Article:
When we think of ourselves as children, we remember ourselves surrounded by games, freedom, family love and the warmth of a home. This happens when we had the privilege of being born and growing up in equal-opportunity contexts. However, the childhood scenarios of the vulnerable sectors of Argentina show extreme fragility and forgotten rights.
According to data provided by the Observatory of the Argentine Social Debt, almost one third of Argentine children live in Greater Buenos Aires. In this area, where 63% of children live in poverty and 15% in extreme poverty, social and grassroots organizations become assistance and support networks that play an increasing role in contexts of social injustice.
At Engineers Without Borders Argentina (EWB-Ar) we seek to strengthen childhood in Greater Buenos Aires through infrastructure works that are mainly aimed at upholding basic rights such as education, health, food and leisure. We do so by establishing strategic partnerships with the State and local organizations, and with a volunteer workforce.
In 2018 we finished building a nursery school in José León Suárez together with more than 270 volunteers, members of cooperatives and engineering students from Australia. This Child Care Center, intended for children who live in the area, is managed by the Municipality of San Martín.
In a context in which 40% of children living in Greater Buenos Aires rely on meals provided at school to eat on a daily basis, works were completed this year at the soup kitchen “Todos por una sonrisa” (All together for a smile), located in the neighborhood “Altos de San Lorenzo”, in the city of La Plata. This soup kitchen is run by a group of local women who offer food and support to more than 300 children and to the local community From now on, their activities will no longer take place outdoors.
Statistics show that 4 out of 10 children in Argentina fail to receive speech stimuli (story reading, storytelling). Thanks to the extension of the Daycare Center “Nuestra Señora de la Esperanza” (Our Lady of Hope) in La Florida, Quilmes, more than 80 children now have an appropriate space to receive general and learning support, to carry out cultural and recreational activities and, above all, to share experiences and stories. This work was made possible thanks to the efforts of more than 150 volunteers from 16 countries who worked on the construction of the hall. In the same neighborhood, work was also done on the construction of a 100 m² multipurpose room, together with the local municipality. The capacity of Kindergarten No. 4 was increased from 80 children to 180 and the teaching staff was doubled.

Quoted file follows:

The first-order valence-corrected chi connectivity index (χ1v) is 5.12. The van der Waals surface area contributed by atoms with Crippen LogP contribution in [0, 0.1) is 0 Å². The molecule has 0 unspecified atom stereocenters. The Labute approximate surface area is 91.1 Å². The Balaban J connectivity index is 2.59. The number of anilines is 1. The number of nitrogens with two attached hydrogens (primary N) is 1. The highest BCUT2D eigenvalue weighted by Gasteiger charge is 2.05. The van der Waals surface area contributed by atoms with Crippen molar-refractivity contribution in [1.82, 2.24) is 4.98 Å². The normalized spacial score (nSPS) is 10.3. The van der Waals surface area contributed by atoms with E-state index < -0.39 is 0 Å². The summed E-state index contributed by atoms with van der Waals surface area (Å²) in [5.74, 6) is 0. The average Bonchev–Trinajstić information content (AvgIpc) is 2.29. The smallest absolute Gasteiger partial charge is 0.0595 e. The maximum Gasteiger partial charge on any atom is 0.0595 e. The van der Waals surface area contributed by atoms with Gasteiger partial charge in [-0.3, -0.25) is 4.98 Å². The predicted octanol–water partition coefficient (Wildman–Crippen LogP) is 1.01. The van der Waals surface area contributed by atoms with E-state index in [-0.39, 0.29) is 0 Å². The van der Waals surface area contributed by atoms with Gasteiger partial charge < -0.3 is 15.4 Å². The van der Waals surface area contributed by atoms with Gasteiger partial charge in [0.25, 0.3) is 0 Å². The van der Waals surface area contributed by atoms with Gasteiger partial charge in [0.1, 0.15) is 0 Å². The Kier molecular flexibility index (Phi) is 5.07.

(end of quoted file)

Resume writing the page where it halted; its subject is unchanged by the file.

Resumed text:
The right to play, rest and recreation are distinctive features of early childhood and fundamental aspects in development processes. These rights, which are recognized by the United Nations Declaration of the Rights of the Child, seem to be relegated to basic subsistence needs. Thus, 85% of children in Greater Buenos Aires do not engage in artistic activities, 91% do not engage in extracurricular cultural activities, and 68% do not engage in physical activities.
At EWB-Ar we understand that play is also a universal right of all children. That is why we are working on the construction of a community swimming pool in Bernal Oeste, Quilmes district, for 1500 boys and girls from social organizations in the area to attend. The project is carried out together with 13 social organizations and represents a great challenge to strengthen the bonds between the community, the schools and the families.
Each infrastructure project includes arduous days of volunteer work, tons of construction materials, technical challenges, collaborative work, decision-making instances, seeking funding and integration with social organizations and with the Government at its different levels.
However, the results are encouraging. Where there are areas of exclusion, stigmatization and children vulnerability, each new classroom, each school and each community kitchen are, beyond infrastructure works, spaces of affective availability, where relationships of trust, closeness and care are woven to forge other possible childhoods.
Translated by Gabriela Llull y Cecilia Esther Van Cauwenberghe .